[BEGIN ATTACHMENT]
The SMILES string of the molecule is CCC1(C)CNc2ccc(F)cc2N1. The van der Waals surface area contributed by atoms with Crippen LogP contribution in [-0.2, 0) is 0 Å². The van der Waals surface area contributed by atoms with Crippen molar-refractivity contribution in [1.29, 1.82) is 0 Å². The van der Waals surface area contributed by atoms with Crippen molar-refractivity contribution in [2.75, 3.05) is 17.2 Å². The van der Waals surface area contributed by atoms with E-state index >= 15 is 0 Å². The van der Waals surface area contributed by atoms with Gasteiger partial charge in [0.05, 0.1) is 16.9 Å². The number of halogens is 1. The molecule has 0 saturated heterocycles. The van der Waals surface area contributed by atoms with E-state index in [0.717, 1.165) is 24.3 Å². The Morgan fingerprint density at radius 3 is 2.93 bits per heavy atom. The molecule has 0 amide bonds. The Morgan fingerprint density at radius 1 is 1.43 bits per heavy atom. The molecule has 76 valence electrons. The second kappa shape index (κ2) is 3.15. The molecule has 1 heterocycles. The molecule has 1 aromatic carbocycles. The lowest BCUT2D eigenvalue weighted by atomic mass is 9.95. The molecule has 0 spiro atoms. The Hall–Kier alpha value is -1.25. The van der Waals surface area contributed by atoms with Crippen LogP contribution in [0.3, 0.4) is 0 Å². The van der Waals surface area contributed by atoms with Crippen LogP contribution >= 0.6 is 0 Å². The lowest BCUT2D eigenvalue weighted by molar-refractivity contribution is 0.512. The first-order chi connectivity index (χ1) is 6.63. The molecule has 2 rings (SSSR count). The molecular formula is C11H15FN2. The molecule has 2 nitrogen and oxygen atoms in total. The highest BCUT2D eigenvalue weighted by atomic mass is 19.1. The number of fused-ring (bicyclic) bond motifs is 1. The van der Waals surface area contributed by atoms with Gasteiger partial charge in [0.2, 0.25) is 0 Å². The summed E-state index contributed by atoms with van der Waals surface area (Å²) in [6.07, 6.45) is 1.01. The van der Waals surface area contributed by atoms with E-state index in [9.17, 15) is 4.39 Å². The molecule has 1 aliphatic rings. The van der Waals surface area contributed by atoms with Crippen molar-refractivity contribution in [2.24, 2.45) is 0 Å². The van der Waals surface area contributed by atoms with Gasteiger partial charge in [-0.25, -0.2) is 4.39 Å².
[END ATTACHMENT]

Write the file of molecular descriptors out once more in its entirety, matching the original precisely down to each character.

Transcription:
The SMILES string of the molecule is CCC1(C)CNc2ccc(F)cc2N1. The van der Waals surface area contributed by atoms with Crippen LogP contribution in [-0.2, 0) is 0 Å². The van der Waals surface area contributed by atoms with Crippen molar-refractivity contribution in [1.29, 1.82) is 0 Å². The van der Waals surface area contributed by atoms with Crippen molar-refractivity contribution in [2.75, 3.05) is 17.2 Å². The van der Waals surface area contributed by atoms with E-state index >= 15 is 0 Å². The van der Waals surface area contributed by atoms with Gasteiger partial charge in [0.05, 0.1) is 16.9 Å². The number of halogens is 1. The molecule has 0 saturated heterocycles. The van der Waals surface area contributed by atoms with E-state index in [0.717, 1.165) is 24.3 Å². The Morgan fingerprint density at radius 3 is 2.93 bits per heavy atom. The molecule has 0 amide bonds. The Morgan fingerprint density at radius 1 is 1.43 bits per heavy atom. The molecule has 76 valence electrons. The second kappa shape index (κ2) is 3.15. The molecule has 1 heterocycles. The molecule has 1 aromatic carbocycles. The lowest BCUT2D eigenvalue weighted by atomic mass is 9.95. The molecule has 0 spiro atoms. The Hall–Kier alpha value is -1.25. The van der Waals surface area contributed by atoms with Crippen LogP contribution in [0.3, 0.4) is 0 Å². The van der Waals surface area contributed by atoms with Crippen LogP contribution >= 0.6 is 0 Å². The lowest BCUT2D eigenvalue weighted by molar-refractivity contribution is 0.512. The first-order chi connectivity index (χ1) is 6.63. The molecule has 2 rings (SSSR count). The molecular formula is C11H15FN2. The molecule has 2 nitrogen and oxygen atoms in total. The highest BCUT2D eigenvalue weighted by atomic mass is 19.1. The number of fused-ring (bicyclic) bond motifs is 1. The van der Waals surface area contributed by atoms with Gasteiger partial charge in [0.2, 0.25) is 0 Å². The summed E-state index contributed by atoms with van der Waals surface area (Å²) in [6.07, 6.45) is 1.01. The van der Waals surface area contributed by atoms with E-state index in [9.17, 15) is 4.39 Å². The molecule has 1 aliphatic rings. The van der Waals surface area contributed by atoms with Crippen molar-refractivity contribution in [2.24, 2.45) is 0 Å². The van der Waals surface area contributed by atoms with Gasteiger partial charge in [-0.25, -0.2) is 4.39 Å².